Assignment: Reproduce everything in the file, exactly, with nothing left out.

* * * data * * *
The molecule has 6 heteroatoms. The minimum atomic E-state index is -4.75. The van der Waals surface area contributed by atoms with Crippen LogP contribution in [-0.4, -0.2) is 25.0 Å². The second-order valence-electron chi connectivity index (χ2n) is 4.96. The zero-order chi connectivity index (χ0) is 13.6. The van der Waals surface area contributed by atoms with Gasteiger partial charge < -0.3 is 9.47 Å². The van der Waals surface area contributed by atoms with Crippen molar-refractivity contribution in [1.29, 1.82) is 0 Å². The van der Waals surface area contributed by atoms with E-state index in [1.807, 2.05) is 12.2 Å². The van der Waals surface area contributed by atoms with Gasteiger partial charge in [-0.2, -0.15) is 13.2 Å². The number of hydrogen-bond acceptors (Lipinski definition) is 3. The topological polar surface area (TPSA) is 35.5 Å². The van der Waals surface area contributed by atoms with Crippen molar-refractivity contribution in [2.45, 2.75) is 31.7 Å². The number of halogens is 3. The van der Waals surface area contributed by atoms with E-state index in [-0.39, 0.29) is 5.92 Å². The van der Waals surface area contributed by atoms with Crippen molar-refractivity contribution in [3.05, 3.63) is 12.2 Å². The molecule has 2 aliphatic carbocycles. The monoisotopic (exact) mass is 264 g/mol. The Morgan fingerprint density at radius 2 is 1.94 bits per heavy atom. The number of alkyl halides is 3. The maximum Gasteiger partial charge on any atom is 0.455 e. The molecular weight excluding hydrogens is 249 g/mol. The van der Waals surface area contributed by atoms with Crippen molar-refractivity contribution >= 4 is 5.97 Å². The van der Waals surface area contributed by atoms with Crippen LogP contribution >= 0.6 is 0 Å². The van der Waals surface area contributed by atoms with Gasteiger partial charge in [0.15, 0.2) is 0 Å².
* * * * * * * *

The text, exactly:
The molecule has 6 heteroatoms. The minimum atomic E-state index is -4.75. The van der Waals surface area contributed by atoms with Crippen LogP contribution in [-0.4, -0.2) is 25.0 Å². The second-order valence-electron chi connectivity index (χ2n) is 4.96. The zero-order chi connectivity index (χ0) is 13.6. The van der Waals surface area contributed by atoms with Gasteiger partial charge < -0.3 is 9.47 Å². The van der Waals surface area contributed by atoms with Crippen molar-refractivity contribution in [1.29, 1.82) is 0 Å². The van der Waals surface area contributed by atoms with E-state index in [1.807, 2.05) is 12.2 Å². The van der Waals surface area contributed by atoms with Gasteiger partial charge in [-0.2, -0.15) is 13.2 Å². The number of hydrogen-bond acceptors (Lipinski definition) is 3. The topological polar surface area (TPSA) is 35.5 Å². The van der Waals surface area contributed by atoms with Crippen molar-refractivity contribution in [2.45, 2.75) is 31.7 Å². The number of halogens is 3. The van der Waals surface area contributed by atoms with E-state index in [-0.39, 0.29) is 5.92 Å². The van der Waals surface area contributed by atoms with Crippen molar-refractivity contribution in [3.05, 3.63) is 12.2 Å². The molecule has 2 aliphatic carbocycles. The monoisotopic (exact) mass is 264 g/mol. The Morgan fingerprint density at radius 2 is 1.94 bits per heavy atom. The number of alkyl halides is 3. The maximum Gasteiger partial charge on any atom is 0.455 e. The molecular weight excluding hydrogens is 249 g/mol. The van der Waals surface area contributed by atoms with Crippen molar-refractivity contribution >= 4 is 5.97 Å². The van der Waals surface area contributed by atoms with Crippen LogP contribution >= 0.6 is 0 Å². The van der Waals surface area contributed by atoms with Gasteiger partial charge in [0.15, 0.2) is 0 Å².